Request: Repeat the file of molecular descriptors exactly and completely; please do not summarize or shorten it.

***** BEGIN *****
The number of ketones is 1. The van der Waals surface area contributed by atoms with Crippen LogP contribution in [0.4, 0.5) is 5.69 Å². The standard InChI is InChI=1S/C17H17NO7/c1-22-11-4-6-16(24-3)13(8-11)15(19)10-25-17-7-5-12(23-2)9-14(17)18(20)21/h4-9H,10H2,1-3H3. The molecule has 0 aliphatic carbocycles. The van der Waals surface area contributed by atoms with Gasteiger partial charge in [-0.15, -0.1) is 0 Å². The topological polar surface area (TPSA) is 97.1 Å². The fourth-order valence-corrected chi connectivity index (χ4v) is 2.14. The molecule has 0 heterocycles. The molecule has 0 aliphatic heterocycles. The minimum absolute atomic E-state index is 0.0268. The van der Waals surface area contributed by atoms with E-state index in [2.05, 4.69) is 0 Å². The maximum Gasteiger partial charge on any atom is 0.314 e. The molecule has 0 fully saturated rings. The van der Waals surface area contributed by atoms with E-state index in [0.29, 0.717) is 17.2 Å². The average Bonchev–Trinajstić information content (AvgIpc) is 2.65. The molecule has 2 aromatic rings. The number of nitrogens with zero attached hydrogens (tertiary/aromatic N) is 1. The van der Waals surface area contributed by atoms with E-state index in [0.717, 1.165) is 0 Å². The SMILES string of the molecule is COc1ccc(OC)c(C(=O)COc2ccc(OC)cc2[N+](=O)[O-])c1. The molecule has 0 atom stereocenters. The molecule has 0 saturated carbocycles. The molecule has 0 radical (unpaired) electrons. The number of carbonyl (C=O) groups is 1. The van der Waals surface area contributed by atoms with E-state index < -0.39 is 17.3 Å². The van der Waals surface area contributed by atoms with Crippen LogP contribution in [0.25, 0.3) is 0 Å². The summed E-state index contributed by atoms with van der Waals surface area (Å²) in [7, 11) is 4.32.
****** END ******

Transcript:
The number of ketones is 1. The van der Waals surface area contributed by atoms with Crippen LogP contribution in [0.4, 0.5) is 5.69 Å². The standard InChI is InChI=1S/C17H17NO7/c1-22-11-4-6-16(24-3)13(8-11)15(19)10-25-17-7-5-12(23-2)9-14(17)18(20)21/h4-9H,10H2,1-3H3. The molecule has 0 aliphatic carbocycles. The van der Waals surface area contributed by atoms with Gasteiger partial charge in [-0.15, -0.1) is 0 Å². The topological polar surface area (TPSA) is 97.1 Å². The fourth-order valence-corrected chi connectivity index (χ4v) is 2.14. The molecule has 0 heterocycles. The molecule has 0 aliphatic heterocycles. The minimum absolute atomic E-state index is 0.0268. The van der Waals surface area contributed by atoms with E-state index in [2.05, 4.69) is 0 Å². The maximum Gasteiger partial charge on any atom is 0.314 e. The molecule has 0 fully saturated rings. The van der Waals surface area contributed by atoms with E-state index in [0.29, 0.717) is 17.2 Å². The average Bonchev–Trinajstić information content (AvgIpc) is 2.65. The molecule has 2 aromatic rings. The number of nitrogens with zero attached hydrogens (tertiary/aromatic N) is 1. The van der Waals surface area contributed by atoms with E-state index in [0.717, 1.165) is 0 Å². The SMILES string of the molecule is COc1ccc(OC)c(C(=O)COc2ccc(OC)cc2[N+](=O)[O-])c1. The molecule has 0 atom stereocenters. The molecule has 0 saturated carbocycles. The molecule has 0 radical (unpaired) electrons. The number of carbonyl (C=O) groups is 1. The van der Waals surface area contributed by atoms with E-state index < -0.39 is 17.3 Å². The van der Waals surface area contributed by atoms with Crippen LogP contribution in [0.25, 0.3) is 0 Å². The summed E-state index contributed by atoms with van der Waals surface area (Å²) in [7, 11) is 4.32.